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Is an Initial Public Offering (IPO) the Way to Go for Your Business?

initial public offering

Faced with stricter borrowing requirements from banks, more small to medium enterprises are considering all the options. One of these is ‘going public’ with an initial public offering (IPO). In Australia, there are around 2,400 publicly listed companies. Although you often hear about the large companies of the ASX 200 or ASX 500, you don’t have to be a large multinational business to get listed.

Conditions for an initial public offering

Many business owners see the IPO as the ultimate achievement. While they have several benefits, their shortcomings need to be considered as well. Knowing the facts about IPOs can help you determine whether going public is the right move for you.

Before looking at the advantages and disadvantages of IPOs, you need to ask whether your company is ready. First, you have to be growing quickly enough to justify an initial public offering.  Accelerating growth over several years is a prerequisite to being a contender in the market. You also will have a justifiable need for substantial funding and should consider the timing in the market by looking at how similar public companies are doing. On average, it takes one year to prepare the IPO, so you need to think about the performance of your industry when your offer is ready.

In Australia, a prospectus is a prerequisite for an initial public offering. This is an in-depth document that provides all the information an investor would need to make an informed decision about the investing in the business.

Advantages of an IPO

On the advantages side, an IPO is a way to raise large amounts of equity capital without incurring interest and needing to repay debt. It can help a company grow and develop, provide an objective share evaluation, build the company’s image and legitimacy – decreasing the cost of borrowing – and provide funds for future acquisitions. Business owners who take their companies public gain access to personal wealth because publicly-held shares usually trade higher than shares in private companies.

These advantages might seem irresistible, but they need to be balanced against the disadvantages of an initial public offering.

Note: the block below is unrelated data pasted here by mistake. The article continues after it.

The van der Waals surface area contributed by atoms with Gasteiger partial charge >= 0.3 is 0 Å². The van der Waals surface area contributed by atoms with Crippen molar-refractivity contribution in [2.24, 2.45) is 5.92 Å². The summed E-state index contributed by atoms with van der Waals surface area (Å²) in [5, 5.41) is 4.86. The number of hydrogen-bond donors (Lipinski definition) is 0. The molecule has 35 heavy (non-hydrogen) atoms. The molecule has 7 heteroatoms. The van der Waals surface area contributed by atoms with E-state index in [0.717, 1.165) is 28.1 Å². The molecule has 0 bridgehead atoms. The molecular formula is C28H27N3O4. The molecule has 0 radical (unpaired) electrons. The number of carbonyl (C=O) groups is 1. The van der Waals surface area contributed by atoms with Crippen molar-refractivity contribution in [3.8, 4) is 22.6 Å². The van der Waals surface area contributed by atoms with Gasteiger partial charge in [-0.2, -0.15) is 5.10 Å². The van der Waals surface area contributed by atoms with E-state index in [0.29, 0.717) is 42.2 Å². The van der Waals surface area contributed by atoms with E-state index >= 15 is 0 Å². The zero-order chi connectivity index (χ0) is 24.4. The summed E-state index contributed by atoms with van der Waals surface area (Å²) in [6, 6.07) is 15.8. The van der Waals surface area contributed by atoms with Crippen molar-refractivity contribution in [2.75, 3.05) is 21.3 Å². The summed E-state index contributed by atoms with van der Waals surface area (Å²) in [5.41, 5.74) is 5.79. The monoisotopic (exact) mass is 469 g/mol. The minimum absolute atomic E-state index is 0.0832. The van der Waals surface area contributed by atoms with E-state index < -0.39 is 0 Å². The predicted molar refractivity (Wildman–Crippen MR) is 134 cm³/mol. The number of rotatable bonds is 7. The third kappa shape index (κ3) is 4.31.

Disadvantages of an IPO

One of the big disadvantages of an IPO is a loss of control. Going from an entrepreneurial focus and being in control to being accountable to outsiders who want to see investment gains can be challenging. You also lose control to the board of directors who may not like the way the company is being run. The share market will constantly evaluate how your company is run and reflect this in the share price.

Another factor is the time, effort and money to create the IPO. Estimates for putting together the pieces range from six months to over a year. These steps include creating a business plan, a corporate profile, financial reports and an organisational chart, and finding an underwriter to help you through the process. As mentioned, you will also need to create a prospectus which is a time-consuming task.

Underwriters are usually compensated with a percentage of the funds raised from the initial public offering plus options for buying a predetermined number of shares in the future. In addition, there are substantial out-of-pocket expenses for external consultants such as auditors, lawyers and investment bankers.

After the IPO has been completed, the company will have additional responsibilities. Regulatory bodies have stringent requirements for reporting. Ongoing additional costs include more financial staff and larger accounting fees for audits. Time and money need to be spent on investor relations and to create material for lawyers, bankers, underwriters and brokers.

Crowd-sourced equity funding – an alternative to a traditional IPO

In Australia, crowd-sourced funding is a new way for start-ups and SMEs to raise money from the public to finance their businesses without an initial public offering. With crowd-sourced funding, a company can raise small amounts of money from many investors through on an online platform. The crowd-sourced funding company that runs the platform performs the role of ‘gatekeeper’ to ensure that the company raising the money meets certain requirements. One of their roles is to analyse the company’s finances and conduct any research required to determine suitability as an investment. If approved by the platform, the next step is to find investors.

According to Australian regulations as outlined by ASIC, a single investor can invest up to $10,000 per year in a company through crowd-sourced funding. In exchange, the investor receives shares in the business.

Learn more about crowdfunding and crowd-sourced funding.

Making the decision on an initial public offering

Many small to medium companies have stepped up to the next level with an initial public offering. An initial public offering can enable you to raise substantial amounts of equity capital without incurring interest and needing to repay debt. In addition, it creates an objective market evaluation of your company, builds your image and legitimacy, and provides funds for future acquisitions. Despite these benefits, you need to consider the loss of control as well as the cost and time involved in going public.


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